Dark matter—it’s the substance in the universe physicists can’t detect because it doesn’t interact with electromagnetic forces. Scientists postulate that ninety-five percent of the universe’s matter is dark matter. That’s a lot of stuff to know nothing about. But wait—it gets more complicated! Dark matter may be ninety-five percent of matter, but it’s only twenty-seven percent of the total universe. The majority of the universe, sixty-eight percent, is dark energy.
What’s dark energy? According to NASA and CERN, an international particle physics research laboratory, dark energy is distributed evenly throughout the universe in both time and space. It’s the mysterious force in the “vacuum” of space that’s causing the universe to expand. Combined, dark matter and dark energy make up ninety-five percent of the universe.
So, if you do the algebra (which I did in Figure 1, below), what we see—the stars, galaxies, and everything on Earth—makes up less than one and one-half of a percent of the universe. A lot is going on around us to which we’re oblivious—some more oblivious than others.
Now, as a correlate to my Theory of Socially Induced Dipoles, I propose this: What we think we see—a car, bicycle, one-lane bridge, or box of Cheerios—isn’t that at all. We’re just snippets of the universe’s total matter and energy, transient in time and space and subject to forces like induced dipoles. The visible form is an illusion. There are no individual cars, bridges, or people, just a volatile stew of potentially interchangeable energy and matter. And most of that energy and matter is “dark.” So, the next time I’m feeling important, I’ll try to remember my actual position in this universe—a tiny and transient bit of matter and energy in a large universe of everything else. See Figure 2.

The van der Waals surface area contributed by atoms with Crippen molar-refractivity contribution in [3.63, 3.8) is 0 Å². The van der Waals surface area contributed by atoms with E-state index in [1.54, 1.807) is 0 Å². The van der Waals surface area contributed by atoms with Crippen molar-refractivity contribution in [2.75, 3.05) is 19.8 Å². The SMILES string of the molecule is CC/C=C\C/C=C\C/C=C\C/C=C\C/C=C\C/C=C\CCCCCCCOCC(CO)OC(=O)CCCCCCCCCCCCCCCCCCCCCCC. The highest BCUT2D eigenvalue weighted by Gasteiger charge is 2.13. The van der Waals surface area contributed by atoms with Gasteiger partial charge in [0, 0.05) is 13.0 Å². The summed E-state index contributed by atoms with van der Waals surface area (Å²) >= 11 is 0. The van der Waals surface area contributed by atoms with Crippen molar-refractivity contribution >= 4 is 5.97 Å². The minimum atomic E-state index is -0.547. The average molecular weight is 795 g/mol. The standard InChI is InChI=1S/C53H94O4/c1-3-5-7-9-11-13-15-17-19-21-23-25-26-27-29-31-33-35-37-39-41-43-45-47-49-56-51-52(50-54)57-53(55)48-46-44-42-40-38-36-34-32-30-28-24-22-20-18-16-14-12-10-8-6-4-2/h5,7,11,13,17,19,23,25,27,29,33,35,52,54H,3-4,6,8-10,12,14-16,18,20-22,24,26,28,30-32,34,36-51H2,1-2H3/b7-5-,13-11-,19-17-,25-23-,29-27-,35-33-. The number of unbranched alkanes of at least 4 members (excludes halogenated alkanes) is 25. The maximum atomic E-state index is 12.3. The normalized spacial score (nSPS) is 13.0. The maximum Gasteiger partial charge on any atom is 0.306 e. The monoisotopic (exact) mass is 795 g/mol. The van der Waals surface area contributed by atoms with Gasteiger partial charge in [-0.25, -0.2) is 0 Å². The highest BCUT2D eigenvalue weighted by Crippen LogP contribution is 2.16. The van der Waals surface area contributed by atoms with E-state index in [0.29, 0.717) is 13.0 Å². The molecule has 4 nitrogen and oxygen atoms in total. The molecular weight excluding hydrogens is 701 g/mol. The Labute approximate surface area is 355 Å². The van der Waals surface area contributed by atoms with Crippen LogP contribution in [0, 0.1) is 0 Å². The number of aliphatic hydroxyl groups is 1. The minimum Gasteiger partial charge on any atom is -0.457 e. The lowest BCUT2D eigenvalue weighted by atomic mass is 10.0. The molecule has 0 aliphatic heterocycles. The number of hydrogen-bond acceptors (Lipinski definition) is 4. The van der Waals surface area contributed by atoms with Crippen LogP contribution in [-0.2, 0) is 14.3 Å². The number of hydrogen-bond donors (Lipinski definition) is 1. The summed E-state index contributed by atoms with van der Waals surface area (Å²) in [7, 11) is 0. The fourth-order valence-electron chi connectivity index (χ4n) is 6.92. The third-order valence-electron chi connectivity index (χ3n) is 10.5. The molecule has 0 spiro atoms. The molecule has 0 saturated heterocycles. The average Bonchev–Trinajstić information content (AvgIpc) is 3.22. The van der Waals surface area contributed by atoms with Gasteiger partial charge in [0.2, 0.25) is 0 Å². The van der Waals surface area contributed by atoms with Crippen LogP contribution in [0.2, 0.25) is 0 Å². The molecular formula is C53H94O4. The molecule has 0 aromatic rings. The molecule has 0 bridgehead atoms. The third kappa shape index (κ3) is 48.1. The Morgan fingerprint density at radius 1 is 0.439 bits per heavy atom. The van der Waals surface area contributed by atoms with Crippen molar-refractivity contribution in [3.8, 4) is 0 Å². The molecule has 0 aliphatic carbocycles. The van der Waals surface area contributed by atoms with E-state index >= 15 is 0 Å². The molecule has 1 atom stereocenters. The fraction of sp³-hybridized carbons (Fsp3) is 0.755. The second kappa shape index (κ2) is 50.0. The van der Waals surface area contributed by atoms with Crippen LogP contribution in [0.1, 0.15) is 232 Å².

U = everything in the universe = 1.0 (or 100%)
M= all matter = dark matter (dm) + visible matter (vm)
E = all energy = dark energy (de) +visible (measurable) energy (ve)
U = M + E = dm + vm + de + ve
dm = dark matter = 95% of all matter in the universe = 0.95M
vm = visible matter = 0.05M
dm = dark matter = 27% of the universe = 0.27U
de = dark energy = 68% of the universe = 0.68U
Solve for vm in terms of U:
dm = 0.95M and dm = 0.27U, therefore 0.95M = 0.27U
M = 0.27U / 0.95 = 0.28U
vm = 0.05M, therefore vm = 0.05 x 0.28U
vm = 0.014U
All visible matter—that’s everything that can be seen, touched, or whatever—makes up only 1.4% of the universe. Almost ninety-nine percent of reality is something else.